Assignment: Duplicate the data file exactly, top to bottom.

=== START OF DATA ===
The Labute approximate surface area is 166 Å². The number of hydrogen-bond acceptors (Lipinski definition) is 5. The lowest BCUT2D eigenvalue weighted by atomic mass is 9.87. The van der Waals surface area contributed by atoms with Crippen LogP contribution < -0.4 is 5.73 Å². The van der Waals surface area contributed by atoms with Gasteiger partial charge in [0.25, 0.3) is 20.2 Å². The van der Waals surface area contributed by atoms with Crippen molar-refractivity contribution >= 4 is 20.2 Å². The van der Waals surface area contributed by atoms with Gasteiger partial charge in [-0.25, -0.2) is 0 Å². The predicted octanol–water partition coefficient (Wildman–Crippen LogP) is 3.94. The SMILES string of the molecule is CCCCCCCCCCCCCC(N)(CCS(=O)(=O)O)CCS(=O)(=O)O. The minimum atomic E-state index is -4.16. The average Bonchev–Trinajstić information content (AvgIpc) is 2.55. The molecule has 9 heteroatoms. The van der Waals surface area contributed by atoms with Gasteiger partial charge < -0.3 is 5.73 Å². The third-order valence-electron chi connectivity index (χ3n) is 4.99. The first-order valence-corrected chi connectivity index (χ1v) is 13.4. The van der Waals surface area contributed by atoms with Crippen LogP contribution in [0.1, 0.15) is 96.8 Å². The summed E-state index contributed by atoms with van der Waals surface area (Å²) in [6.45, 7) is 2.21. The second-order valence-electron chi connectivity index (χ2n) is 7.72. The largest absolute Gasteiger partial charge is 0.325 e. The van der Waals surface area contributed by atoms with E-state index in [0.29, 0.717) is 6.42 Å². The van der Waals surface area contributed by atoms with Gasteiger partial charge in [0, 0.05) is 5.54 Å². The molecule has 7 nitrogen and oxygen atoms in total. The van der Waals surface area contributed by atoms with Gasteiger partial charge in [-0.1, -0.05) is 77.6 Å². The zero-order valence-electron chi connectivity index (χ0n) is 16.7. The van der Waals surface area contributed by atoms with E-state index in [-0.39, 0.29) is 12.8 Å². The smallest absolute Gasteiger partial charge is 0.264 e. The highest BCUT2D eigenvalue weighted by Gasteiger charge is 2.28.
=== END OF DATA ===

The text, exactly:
The Labute approximate surface area is 166 Å². The number of hydrogen-bond acceptors (Lipinski definition) is 5. The lowest BCUT2D eigenvalue weighted by atomic mass is 9.87. The van der Waals surface area contributed by atoms with Crippen LogP contribution < -0.4 is 5.73 Å². The van der Waals surface area contributed by atoms with Gasteiger partial charge in [0.25, 0.3) is 20.2 Å². The van der Waals surface area contributed by atoms with Crippen molar-refractivity contribution >= 4 is 20.2 Å². The van der Waals surface area contributed by atoms with Gasteiger partial charge in [-0.25, -0.2) is 0 Å². The predicted octanol–water partition coefficient (Wildman–Crippen LogP) is 3.94. The SMILES string of the molecule is CCCCCCCCCCCCCC(N)(CCS(=O)(=O)O)CCS(=O)(=O)O. The minimum atomic E-state index is -4.16. The average Bonchev–Trinajstić information content (AvgIpc) is 2.55. The molecule has 9 heteroatoms. The van der Waals surface area contributed by atoms with Gasteiger partial charge < -0.3 is 5.73 Å². The third-order valence-electron chi connectivity index (χ3n) is 4.99. The first-order valence-corrected chi connectivity index (χ1v) is 13.4. The van der Waals surface area contributed by atoms with Crippen LogP contribution in [0.1, 0.15) is 96.8 Å². The summed E-state index contributed by atoms with van der Waals surface area (Å²) in [6.45, 7) is 2.21. The second-order valence-electron chi connectivity index (χ2n) is 7.72. The largest absolute Gasteiger partial charge is 0.325 e. The van der Waals surface area contributed by atoms with E-state index in [0.29, 0.717) is 6.42 Å². The van der Waals surface area contributed by atoms with Gasteiger partial charge in [0, 0.05) is 5.54 Å². The molecule has 7 nitrogen and oxygen atoms in total. The van der Waals surface area contributed by atoms with Gasteiger partial charge in [-0.1, -0.05) is 77.6 Å². The zero-order valence-electron chi connectivity index (χ0n) is 16.7. The van der Waals surface area contributed by atoms with E-state index in [-0.39, 0.29) is 12.8 Å². The smallest absolute Gasteiger partial charge is 0.264 e. The highest BCUT2D eigenvalue weighted by Gasteiger charge is 2.28.